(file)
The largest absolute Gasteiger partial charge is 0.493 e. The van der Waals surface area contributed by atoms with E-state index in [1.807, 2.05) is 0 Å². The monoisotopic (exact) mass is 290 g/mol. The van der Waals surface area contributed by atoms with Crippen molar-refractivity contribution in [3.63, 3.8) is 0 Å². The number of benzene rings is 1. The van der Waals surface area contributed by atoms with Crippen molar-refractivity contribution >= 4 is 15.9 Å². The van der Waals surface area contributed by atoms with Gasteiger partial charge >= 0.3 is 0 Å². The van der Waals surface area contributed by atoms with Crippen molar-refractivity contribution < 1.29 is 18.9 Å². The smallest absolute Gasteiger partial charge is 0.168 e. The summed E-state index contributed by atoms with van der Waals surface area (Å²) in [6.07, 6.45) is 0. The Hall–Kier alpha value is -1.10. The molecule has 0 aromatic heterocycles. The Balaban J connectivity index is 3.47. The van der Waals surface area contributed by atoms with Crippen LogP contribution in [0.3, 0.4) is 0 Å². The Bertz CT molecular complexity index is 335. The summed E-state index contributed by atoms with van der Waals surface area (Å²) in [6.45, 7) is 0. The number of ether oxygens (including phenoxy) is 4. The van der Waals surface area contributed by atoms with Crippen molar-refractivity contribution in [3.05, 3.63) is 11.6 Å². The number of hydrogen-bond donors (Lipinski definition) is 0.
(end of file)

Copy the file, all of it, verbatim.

The largest absolute Gasteiger partial charge is 0.493 e. The van der Waals surface area contributed by atoms with E-state index in [1.807, 2.05) is 0 Å². The monoisotopic (exact) mass is 290 g/mol. The van der Waals surface area contributed by atoms with Crippen molar-refractivity contribution in [3.63, 3.8) is 0 Å². The number of benzene rings is 1. The van der Waals surface area contributed by atoms with Crippen molar-refractivity contribution >= 4 is 15.9 Å². The van der Waals surface area contributed by atoms with Gasteiger partial charge >= 0.3 is 0 Å². The van der Waals surface area contributed by atoms with Crippen molar-refractivity contribution < 1.29 is 18.9 Å². The smallest absolute Gasteiger partial charge is 0.168 e. The summed E-state index contributed by atoms with van der Waals surface area (Å²) in [6.07, 6.45) is 0. The Hall–Kier alpha value is -1.10. The molecule has 0 aromatic heterocycles. The Balaban J connectivity index is 3.47. The van der Waals surface area contributed by atoms with Crippen LogP contribution in [0.3, 0.4) is 0 Å². The Bertz CT molecular complexity index is 335. The summed E-state index contributed by atoms with van der Waals surface area (Å²) in [6.45, 7) is 0. The number of ether oxygens (including phenoxy) is 4. The van der Waals surface area contributed by atoms with Crippen molar-refractivity contribution in [3.05, 3.63) is 11.6 Å². The number of hydrogen-bond donors (Lipinski definition) is 0.